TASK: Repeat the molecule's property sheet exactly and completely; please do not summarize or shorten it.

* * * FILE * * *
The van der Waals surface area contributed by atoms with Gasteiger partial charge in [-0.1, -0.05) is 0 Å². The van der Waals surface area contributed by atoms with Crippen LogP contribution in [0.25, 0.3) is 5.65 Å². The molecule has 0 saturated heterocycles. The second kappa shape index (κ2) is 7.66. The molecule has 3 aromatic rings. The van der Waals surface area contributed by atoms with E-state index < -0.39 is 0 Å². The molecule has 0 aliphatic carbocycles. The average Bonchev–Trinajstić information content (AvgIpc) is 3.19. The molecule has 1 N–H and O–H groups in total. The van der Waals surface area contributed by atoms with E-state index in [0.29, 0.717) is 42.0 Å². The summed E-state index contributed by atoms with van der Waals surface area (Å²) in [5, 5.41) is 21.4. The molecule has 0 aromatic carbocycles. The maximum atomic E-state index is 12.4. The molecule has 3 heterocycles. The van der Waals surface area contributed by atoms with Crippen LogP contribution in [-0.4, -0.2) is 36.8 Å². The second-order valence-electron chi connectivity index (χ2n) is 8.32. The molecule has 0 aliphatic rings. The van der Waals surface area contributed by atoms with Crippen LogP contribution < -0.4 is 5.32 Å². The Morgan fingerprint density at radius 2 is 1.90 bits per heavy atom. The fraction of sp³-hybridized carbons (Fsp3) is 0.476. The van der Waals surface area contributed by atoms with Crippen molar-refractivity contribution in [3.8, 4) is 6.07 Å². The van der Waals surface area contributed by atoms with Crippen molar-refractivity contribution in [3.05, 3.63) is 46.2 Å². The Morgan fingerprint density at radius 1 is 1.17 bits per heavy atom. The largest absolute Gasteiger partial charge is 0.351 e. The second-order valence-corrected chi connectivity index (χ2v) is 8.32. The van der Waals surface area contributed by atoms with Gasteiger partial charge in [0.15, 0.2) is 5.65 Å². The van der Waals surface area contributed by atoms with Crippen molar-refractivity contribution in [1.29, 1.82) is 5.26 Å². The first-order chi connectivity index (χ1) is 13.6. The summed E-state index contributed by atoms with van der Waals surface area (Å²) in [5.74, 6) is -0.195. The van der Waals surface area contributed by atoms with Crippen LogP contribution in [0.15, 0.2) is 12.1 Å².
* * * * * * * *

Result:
The van der Waals surface area contributed by atoms with Gasteiger partial charge in [-0.1, -0.05) is 0 Å². The van der Waals surface area contributed by atoms with Crippen LogP contribution in [0.25, 0.3) is 5.65 Å². The molecule has 0 saturated heterocycles. The second kappa shape index (κ2) is 7.66. The molecule has 3 aromatic rings. The van der Waals surface area contributed by atoms with E-state index < -0.39 is 0 Å². The molecule has 0 aliphatic carbocycles. The average Bonchev–Trinajstić information content (AvgIpc) is 3.19. The molecule has 1 N–H and O–H groups in total. The van der Waals surface area contributed by atoms with E-state index in [0.29, 0.717) is 42.0 Å². The summed E-state index contributed by atoms with van der Waals surface area (Å²) in [5, 5.41) is 21.4. The molecule has 0 aromatic carbocycles. The maximum atomic E-state index is 12.4. The molecule has 3 heterocycles. The van der Waals surface area contributed by atoms with Crippen LogP contribution in [-0.4, -0.2) is 36.8 Å². The second-order valence-electron chi connectivity index (χ2n) is 8.32. The molecule has 0 aliphatic rings. The van der Waals surface area contributed by atoms with Crippen LogP contribution < -0.4 is 5.32 Å². The Morgan fingerprint density at radius 2 is 1.90 bits per heavy atom. The fraction of sp³-hybridized carbons (Fsp3) is 0.476. The van der Waals surface area contributed by atoms with Crippen molar-refractivity contribution in [3.8, 4) is 6.07 Å². The van der Waals surface area contributed by atoms with Crippen molar-refractivity contribution in [3.05, 3.63) is 46.2 Å². The Morgan fingerprint density at radius 1 is 1.17 bits per heavy atom. The largest absolute Gasteiger partial charge is 0.351 e. The second-order valence-corrected chi connectivity index (χ2v) is 8.32. The van der Waals surface area contributed by atoms with Gasteiger partial charge in [0.15, 0.2) is 5.65 Å². The van der Waals surface area contributed by atoms with Crippen molar-refractivity contribution in [1.29, 1.82) is 5.26 Å². The first-order chi connectivity index (χ1) is 13.6. The summed E-state index contributed by atoms with van der Waals surface area (Å²) in [5.74, 6) is -0.195. The van der Waals surface area contributed by atoms with Crippen LogP contribution in [0.15, 0.2) is 12.1 Å².